I don’t know about you, but I was a perfect parent – before I had kids. Suddenly I was holding this tiny baby and I was not the parent that I thought I’d be. Oh, sure, I had amazing intentions. In fact, I wasn’t yet aware that I was not even close to a perfect parent 7 years ago when our oldest was born. She did nothing but sleep and be all adorable and stuff, and I was rocking the parenting thing. She slept, ate, and I still had time to do my hair and makeup everyday; and we took her out with us all the time to shop and eat and enjoy social occasion.
We were amazing parents; exactly the parents we thought we’d be.
And then one day we were not. It happened right about the time she began moving around on her own. Suddenly she wasn’t so easy. She didn’t want to sit in the stroller or the cart at the supermarket anymore. Suddenly I was that mom in Publix at 9 am handing her a cookie, and then a balloon and then a new sippy cup and then whatever she wanted to shut her up.
I wasn’t perfect anymore. And I didn’t care. By the time baby number two came around, we really became slackers. I’m not even going to tell you what happened when the twins were born last year. I mean, they’re probably up in their room smoking and drinking and throwing a kegger, and I don’t care because they’re quiet (priorities, right?). I’m not the mother I thought I’d be. Annoyingly, my husband is exactly the kind of father I thought he’d be. He’s sweet, patient, kind and amazing. The kids love him endlessly and he can sit down and play with them for hours at a time while I’m five minutes in and already wondering if I’ve put in sufficient playtime. And that’s just one of the many ways that I am certainly not the kind of parent I thought I’d be. Read on to find out where else I’ve failed from my original expectations.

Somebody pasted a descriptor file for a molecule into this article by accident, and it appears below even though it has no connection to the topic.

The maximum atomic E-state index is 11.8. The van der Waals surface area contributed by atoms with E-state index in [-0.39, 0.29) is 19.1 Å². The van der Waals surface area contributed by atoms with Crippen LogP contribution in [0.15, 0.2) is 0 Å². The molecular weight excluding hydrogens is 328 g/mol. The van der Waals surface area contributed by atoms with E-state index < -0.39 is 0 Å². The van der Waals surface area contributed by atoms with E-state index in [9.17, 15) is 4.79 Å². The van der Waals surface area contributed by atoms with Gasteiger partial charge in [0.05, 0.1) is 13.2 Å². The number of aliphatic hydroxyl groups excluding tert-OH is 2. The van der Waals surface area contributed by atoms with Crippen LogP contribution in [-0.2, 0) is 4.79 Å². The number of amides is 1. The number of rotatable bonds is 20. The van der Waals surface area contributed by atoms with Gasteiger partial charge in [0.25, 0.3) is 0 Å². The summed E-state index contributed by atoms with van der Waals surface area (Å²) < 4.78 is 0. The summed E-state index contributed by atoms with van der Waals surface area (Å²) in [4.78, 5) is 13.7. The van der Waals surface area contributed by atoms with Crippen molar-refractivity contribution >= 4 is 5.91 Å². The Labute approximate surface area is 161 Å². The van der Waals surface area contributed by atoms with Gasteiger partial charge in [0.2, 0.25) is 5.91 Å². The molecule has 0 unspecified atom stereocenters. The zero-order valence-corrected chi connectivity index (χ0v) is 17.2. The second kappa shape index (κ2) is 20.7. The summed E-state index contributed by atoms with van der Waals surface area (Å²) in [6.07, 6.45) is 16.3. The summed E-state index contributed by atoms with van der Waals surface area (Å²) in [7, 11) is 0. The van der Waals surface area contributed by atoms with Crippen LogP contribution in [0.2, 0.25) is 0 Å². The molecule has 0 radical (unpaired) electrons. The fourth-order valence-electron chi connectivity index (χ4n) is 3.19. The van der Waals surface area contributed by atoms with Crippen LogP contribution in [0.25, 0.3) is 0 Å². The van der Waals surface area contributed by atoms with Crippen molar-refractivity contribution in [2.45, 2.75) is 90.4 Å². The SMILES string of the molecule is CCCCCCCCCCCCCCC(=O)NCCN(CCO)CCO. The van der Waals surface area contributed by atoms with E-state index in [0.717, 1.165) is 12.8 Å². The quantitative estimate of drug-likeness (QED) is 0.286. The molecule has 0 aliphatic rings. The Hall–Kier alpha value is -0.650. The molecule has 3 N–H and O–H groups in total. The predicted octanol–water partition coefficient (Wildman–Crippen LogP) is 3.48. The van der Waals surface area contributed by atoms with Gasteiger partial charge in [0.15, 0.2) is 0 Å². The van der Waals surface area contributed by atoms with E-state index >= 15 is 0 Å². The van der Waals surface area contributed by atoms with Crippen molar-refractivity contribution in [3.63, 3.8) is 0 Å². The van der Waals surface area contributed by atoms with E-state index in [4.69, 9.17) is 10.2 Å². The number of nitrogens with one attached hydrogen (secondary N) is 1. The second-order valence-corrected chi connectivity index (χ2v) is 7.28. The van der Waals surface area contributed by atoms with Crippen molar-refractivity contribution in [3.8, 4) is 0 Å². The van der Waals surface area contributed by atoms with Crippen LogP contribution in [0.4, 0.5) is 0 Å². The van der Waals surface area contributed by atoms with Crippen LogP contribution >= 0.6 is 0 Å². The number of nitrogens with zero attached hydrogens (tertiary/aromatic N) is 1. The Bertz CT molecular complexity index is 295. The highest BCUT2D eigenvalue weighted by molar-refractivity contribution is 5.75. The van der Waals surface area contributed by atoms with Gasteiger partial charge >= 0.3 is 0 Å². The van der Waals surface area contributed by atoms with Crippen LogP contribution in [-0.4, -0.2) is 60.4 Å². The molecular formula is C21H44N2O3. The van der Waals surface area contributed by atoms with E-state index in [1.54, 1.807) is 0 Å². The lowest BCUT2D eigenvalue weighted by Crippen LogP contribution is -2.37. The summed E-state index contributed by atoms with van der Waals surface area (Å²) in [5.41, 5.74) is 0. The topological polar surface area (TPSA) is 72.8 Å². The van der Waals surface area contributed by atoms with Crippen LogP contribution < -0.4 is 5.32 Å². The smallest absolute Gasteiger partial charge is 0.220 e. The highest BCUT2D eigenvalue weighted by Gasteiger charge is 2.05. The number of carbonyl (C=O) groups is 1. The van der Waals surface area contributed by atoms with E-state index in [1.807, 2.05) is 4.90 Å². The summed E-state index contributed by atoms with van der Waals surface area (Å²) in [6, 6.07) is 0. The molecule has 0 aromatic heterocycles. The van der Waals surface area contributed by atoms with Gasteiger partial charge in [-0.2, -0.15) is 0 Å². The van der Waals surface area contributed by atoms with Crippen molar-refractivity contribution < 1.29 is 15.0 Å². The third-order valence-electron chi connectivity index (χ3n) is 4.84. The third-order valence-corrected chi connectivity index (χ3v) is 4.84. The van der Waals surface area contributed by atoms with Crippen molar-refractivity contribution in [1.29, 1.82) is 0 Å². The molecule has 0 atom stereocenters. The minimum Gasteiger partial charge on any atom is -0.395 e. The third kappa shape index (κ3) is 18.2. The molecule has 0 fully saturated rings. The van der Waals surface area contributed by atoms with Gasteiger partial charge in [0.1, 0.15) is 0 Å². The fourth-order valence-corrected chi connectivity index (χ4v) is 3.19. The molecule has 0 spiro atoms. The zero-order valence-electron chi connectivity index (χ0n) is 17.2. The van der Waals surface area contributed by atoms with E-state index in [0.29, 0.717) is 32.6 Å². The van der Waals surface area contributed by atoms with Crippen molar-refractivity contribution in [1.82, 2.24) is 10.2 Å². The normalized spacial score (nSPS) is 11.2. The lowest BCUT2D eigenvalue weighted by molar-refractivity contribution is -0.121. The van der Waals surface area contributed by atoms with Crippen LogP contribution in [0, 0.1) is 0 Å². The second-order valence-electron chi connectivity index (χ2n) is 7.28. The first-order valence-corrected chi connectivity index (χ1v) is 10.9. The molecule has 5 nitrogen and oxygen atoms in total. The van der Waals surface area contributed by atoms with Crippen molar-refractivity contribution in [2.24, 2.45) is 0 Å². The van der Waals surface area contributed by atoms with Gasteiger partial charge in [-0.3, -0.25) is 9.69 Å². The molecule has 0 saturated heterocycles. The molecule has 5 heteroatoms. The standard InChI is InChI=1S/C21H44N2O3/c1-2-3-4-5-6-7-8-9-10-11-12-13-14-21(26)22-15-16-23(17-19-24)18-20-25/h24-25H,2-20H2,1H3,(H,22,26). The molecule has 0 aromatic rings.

Bottles in bed
Baby number one never had a bottle in bed, and believe me when I judged all the awful parents that gave their kids bottles in bed. Baby number two is four-and-a-half and she and our 18-month-old twins take a cup of water to bed at every nap and every night. Sorry, not sorry. We have four kids and all of them are amazing sleepers. If it takes a cup of water to make them get their adorable behinds in bed on time and sleep for the next 13 hours, so be it. I’m not above it anymore.
DVDs in the car
Our kids would sing lovely educational songs along with me in a lovely voice and we would visit and talk about our days and we will bond in the car. DVDs are obviously for lazy parents that don’t care about their kids.
Barbie and “Frozen” are on repeat in the DVD player in my car and I will never drive an SUV without a DVD player and wireless headsets for all four kids – ever.
Television in general
Television rots the brain and it’s not good for kids. So obviously ours would be too creative and intelligent for television. And then Dora taught my kid to count to 10 in Spanish and say her alphabet and recognize her colors and now they all have televisions in their bedrooms and Bubble Guppies is on all day long every single day in the living room and on the porch for the babies.
Go ahead and judge, but when our kids are driving us nuts we can convince them that if they can clean their rooms really quickly we will let them watch television in bed on a school night for a whole half an hour.
And then we stick them in bed a half hour earlier than usual so that they can watch television without interrupting bedtime and we can enjoy the peace and quiet. Judge if you must, but we win. Quiet time together, clean bedrooms we didn’t have to bother with and we don’t even have to teach our own kids their ABCs.
Educational play time
Before we had kids, our imaginary play time was very educational. In reality, the only education our kids are getting during playtime with us is that mommy and daddy do not like it when you use that loud and obnoxious voice, so kill it, kid.